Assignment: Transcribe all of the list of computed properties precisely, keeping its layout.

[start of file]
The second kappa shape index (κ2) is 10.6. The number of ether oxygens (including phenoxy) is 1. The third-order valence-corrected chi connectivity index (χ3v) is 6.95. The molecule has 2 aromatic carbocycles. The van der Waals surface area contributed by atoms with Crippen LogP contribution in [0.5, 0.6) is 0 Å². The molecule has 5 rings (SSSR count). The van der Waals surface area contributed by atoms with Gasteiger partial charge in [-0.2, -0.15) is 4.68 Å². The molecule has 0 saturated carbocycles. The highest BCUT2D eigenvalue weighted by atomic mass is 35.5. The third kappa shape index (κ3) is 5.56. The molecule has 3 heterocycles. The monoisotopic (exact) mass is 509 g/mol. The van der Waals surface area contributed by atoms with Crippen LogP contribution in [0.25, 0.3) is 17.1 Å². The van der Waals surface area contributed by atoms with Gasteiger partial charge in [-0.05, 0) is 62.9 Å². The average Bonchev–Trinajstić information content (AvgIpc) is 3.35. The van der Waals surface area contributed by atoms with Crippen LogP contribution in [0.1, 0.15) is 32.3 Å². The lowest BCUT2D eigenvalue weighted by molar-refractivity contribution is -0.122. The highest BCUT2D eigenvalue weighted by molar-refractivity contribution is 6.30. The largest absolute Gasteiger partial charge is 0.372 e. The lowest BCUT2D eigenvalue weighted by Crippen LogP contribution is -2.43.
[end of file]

The second kappa shape index (κ2) is 10.6. The number of ether oxygens (including phenoxy) is 1. The third-order valence-corrected chi connectivity index (χ3v) is 6.95. The molecule has 2 aromatic carbocycles. The van der Waals surface area contributed by atoms with Crippen LogP contribution in [0.5, 0.6) is 0 Å². The molecule has 5 rings (SSSR count). The van der Waals surface area contributed by atoms with Gasteiger partial charge in [-0.2, -0.15) is 4.68 Å². The molecule has 0 saturated carbocycles. The highest BCUT2D eigenvalue weighted by atomic mass is 35.5. The third kappa shape index (κ3) is 5.56. The molecule has 3 heterocycles. The monoisotopic (exact) mass is 509 g/mol. The van der Waals surface area contributed by atoms with Crippen LogP contribution in [0.25, 0.3) is 17.1 Å². The van der Waals surface area contributed by atoms with Gasteiger partial charge in [-0.05, 0) is 62.9 Å². The average Bonchev–Trinajstić information content (AvgIpc) is 3.35. The van der Waals surface area contributed by atoms with Crippen LogP contribution in [0.1, 0.15) is 32.3 Å². The lowest BCUT2D eigenvalue weighted by molar-refractivity contribution is -0.122. The highest BCUT2D eigenvalue weighted by molar-refractivity contribution is 6.30. The largest absolute Gasteiger partial charge is 0.372 e. The lowest BCUT2D eigenvalue weighted by Crippen LogP contribution is -2.43.